Agar firdaus bar roo-i-zameen ast, /Hameen ast o hameen ast o hameen ast (If there is a paradise on earth, It is this, it is this, it is this). This is what Amir Khusro, a great Sufi musician, poet and scholar once said about Kashmir. Famous for its breathtaking greenery and snow-covered peaks, Kashmir has a rich culture and crafts tradition. One of the most integral parts of Kashmiri cultural identity – such as Koshur (the local language), Wazwan, shikaras, houseboats, Noon Chai, kangri – is the pheran.
Stroll around the Kashmir Valley and you’ll spot people wearing this ankle-length or knee-length dress, either holding kangris (10-inch tall earthen pots filled with glowing charcoal and encased in handmade wicker baskets) in their laps or tucked inside their dress to keep warm. This traditional outfit is widely worn by men, women and children irrespective of class and religion in the valley. There’s a good reason behind its popularity – the combination of pheran and kangri, after all, is a perfect way to survive Kashmir’s freezing six-month long winter.
Every year, almost every Kashmiri makes it a point to get a fresh pheran made. A pheran requires at least two to three metres of thick wool fabric and the average cost is 400 Indian rupees (700 Pak rupees) per metre. Given the population of the Kashmir Valley, it means locals annually use two million metres of fabric on Paet pherans and spend eight billion Indian rupees (almost 14 billion Pak rupees) on them.
Unfortunately, despite such an economic benefit, not a single metre of wool or cotton is produced or manufactured locally in the valley. Every single metre, along with the thread used for stitching, is imported from the Indian Punjab, Delhi and Mahrashtra. There has not been a serious initiative on the part of the local government to set up local factories for this purpose, neither have the people themselves picked up such entrepreneurship with the ethos of political uncertainty they exist in.
“A Kashmiri is incomplete if he or she isn’t wearing a pheran, especially during winter,” points out Mohammad Yousuf Najar, who lives in India-held Kashmir. “(The dress) is an essential part of our culture and occupies a primary place in our daily dressing and fashion. Every person possesses at least three to four sets of pherans and spends a good amount of their money to sew a new one every year. From a one-year-old to an 80-year-old man or woman, everyone wears the pheran.”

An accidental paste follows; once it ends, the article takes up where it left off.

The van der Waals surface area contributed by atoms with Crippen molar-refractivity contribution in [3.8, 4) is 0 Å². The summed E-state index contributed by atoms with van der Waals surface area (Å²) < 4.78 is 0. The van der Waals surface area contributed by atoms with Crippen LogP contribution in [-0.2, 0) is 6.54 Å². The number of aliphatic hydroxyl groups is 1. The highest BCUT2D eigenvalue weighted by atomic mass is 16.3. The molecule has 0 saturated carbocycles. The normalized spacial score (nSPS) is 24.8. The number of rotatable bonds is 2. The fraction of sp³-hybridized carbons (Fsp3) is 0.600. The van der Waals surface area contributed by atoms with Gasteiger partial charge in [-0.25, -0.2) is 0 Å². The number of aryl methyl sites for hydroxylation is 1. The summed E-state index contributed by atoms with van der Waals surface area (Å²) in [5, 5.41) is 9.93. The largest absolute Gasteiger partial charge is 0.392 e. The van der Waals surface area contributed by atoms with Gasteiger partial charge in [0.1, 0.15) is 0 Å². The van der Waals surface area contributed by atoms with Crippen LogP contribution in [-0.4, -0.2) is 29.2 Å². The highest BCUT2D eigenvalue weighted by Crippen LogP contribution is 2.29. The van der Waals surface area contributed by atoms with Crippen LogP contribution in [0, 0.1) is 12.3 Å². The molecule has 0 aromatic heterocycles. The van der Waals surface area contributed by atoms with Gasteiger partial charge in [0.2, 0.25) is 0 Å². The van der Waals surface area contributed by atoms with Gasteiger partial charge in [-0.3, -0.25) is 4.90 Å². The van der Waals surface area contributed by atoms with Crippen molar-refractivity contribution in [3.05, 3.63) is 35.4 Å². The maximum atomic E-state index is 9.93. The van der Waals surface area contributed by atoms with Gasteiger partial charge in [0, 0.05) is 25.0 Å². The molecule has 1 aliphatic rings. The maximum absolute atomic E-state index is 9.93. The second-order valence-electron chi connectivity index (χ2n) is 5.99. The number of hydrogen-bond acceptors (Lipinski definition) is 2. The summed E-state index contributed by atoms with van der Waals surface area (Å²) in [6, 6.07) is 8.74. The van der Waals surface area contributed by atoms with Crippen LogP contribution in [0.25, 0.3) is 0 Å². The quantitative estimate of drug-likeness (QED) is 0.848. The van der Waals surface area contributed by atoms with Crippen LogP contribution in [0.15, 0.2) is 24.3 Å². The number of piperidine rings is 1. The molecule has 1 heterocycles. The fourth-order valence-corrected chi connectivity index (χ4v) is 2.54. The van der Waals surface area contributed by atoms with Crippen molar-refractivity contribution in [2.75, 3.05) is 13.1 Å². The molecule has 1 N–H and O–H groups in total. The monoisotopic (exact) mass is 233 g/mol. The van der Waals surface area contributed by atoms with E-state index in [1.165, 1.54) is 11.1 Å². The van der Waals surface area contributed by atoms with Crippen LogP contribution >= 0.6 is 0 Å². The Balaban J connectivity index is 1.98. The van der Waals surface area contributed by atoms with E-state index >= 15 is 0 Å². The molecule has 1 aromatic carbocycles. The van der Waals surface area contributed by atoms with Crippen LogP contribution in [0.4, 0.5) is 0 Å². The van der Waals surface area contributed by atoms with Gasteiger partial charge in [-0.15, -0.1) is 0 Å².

Pheran has also become a symbol of Kashmiri identity and political conflict amidst all other social, cultural and aesthetic changes that have taken place in the region. After militants were found concealing arms and ammunition in their pherans, Indian law-enforcement agencies, labelled it a dress of ‘rebellion’. But what is the origin and history of this dress that has captured the public’s imagination?
Derived from the Greek word meaning ‘apron’ or the Tajikistani word peraband, pheran’s origins can be traced back to the Mughal era, where the royal style of this long garment was in use. Some say it was originally designed for women so that their figure was not revealed. However, because of its distinct design and beautiful style, over time, the dress has become trendy.
There are mostly two types of pheran: one is made of either cotton or a thin but expensive wool and is worn throughout the year, especially by women. The other, paet pheran, is a warmer garment made from thick wool and is worn during the winters. While both men and women wear this dress, there are subtle differences between the genders: women usually wear pherans that are embroidered; men, on the other hand, wear simple pherans with no adornments. These differences can be seen among different religious groups too: Muslim Kashmiri women wear knee-length pherans, with broad sleeves, while Hindu Kashmiri women wear ankle-length pherans, with narrow sleeves.
For Kasmiris, the pheran isn’t merely a showy outfit or something to keep warm, it can also be a prized heirloom. “Our brides get special pherans sewed as a lifelong souvenir from their parents which may cost as much as 10,000 rupees,” points out Najar.
If one heads to the bazaars, one will find countless tailors willing to make you a pheran – from a simple one for dailywear to heavily embroidered ones for formal occasions. Unsurprisingly, the pheran is often a money-maker for many of these tailors. “We cannot think of earning a decent income if we don’t make pherans,” says Amjad Ali, a 30-year-old tailor in Budgam town, who has worked in the profession for 15 years. “I myself sew at least two pherans a day, charging 400 to 600 rupees per set. People also ask for more intricate designs such as Beghi pherans or those embroidered with motifs in Dabka, Tilla and Pun. Dabka is the most expensive and costs at least 5,000 rupees per pheran followed by Tilla, both of which are usually embroidered using silver threads; the golden thread is rarely used.”
Kashmiri refugees and immigrants take their dresses along with them wherever they go and that is how the pheran has made fans along the way. Sadia Usman, an Islamabad-based TV host and writer, says she loves pairing the outfit with jeans and sneakers and is always on the lookout for unique designs. “Kashmiri pherans for girls are elegant and absolutely stunning, especially the ones embroidered with aari work,” she says.